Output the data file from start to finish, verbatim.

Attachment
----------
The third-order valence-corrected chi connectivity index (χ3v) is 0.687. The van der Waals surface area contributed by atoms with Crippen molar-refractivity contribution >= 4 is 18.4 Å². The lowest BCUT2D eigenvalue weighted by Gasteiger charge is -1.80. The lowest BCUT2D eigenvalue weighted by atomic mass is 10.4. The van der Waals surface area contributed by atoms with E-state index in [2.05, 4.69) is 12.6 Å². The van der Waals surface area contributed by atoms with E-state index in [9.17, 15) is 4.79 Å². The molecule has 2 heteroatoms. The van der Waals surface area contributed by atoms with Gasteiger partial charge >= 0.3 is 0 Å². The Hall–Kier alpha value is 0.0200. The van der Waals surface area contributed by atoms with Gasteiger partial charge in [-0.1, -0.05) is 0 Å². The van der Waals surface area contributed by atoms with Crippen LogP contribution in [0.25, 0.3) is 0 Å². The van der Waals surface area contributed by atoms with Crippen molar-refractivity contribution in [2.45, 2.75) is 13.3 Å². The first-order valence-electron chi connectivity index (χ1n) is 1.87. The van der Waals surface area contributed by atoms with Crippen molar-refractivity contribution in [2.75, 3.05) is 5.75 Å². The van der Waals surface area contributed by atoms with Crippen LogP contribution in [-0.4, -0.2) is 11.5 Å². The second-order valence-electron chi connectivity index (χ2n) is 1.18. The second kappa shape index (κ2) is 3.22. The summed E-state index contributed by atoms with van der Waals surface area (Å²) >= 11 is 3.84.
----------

The third-order valence-corrected chi connectivity index (χ3v) is 0.687. The van der Waals surface area contributed by atoms with Crippen molar-refractivity contribution >= 4 is 18.4 Å². The lowest BCUT2D eigenvalue weighted by Gasteiger charge is -1.80. The lowest BCUT2D eigenvalue weighted by atomic mass is 10.4. The van der Waals surface area contributed by atoms with E-state index in [2.05, 4.69) is 12.6 Å². The van der Waals surface area contributed by atoms with E-state index in [9.17, 15) is 4.79 Å². The molecule has 2 heteroatoms. The van der Waals surface area contributed by atoms with Gasteiger partial charge >= 0.3 is 0 Å². The Hall–Kier alpha value is 0.0200. The van der Waals surface area contributed by atoms with Gasteiger partial charge in [-0.1, -0.05) is 0 Å². The van der Waals surface area contributed by atoms with Crippen LogP contribution in [0.25, 0.3) is 0 Å². The van der Waals surface area contributed by atoms with Crippen molar-refractivity contribution in [2.45, 2.75) is 13.3 Å². The first-order valence-electron chi connectivity index (χ1n) is 1.87. The van der Waals surface area contributed by atoms with Crippen molar-refractivity contribution in [2.75, 3.05) is 5.75 Å². The van der Waals surface area contributed by atoms with Crippen LogP contribution in [-0.4, -0.2) is 11.5 Å². The second-order valence-electron chi connectivity index (χ2n) is 1.18. The second kappa shape index (κ2) is 3.22. The summed E-state index contributed by atoms with van der Waals surface area (Å²) >= 11 is 3.84.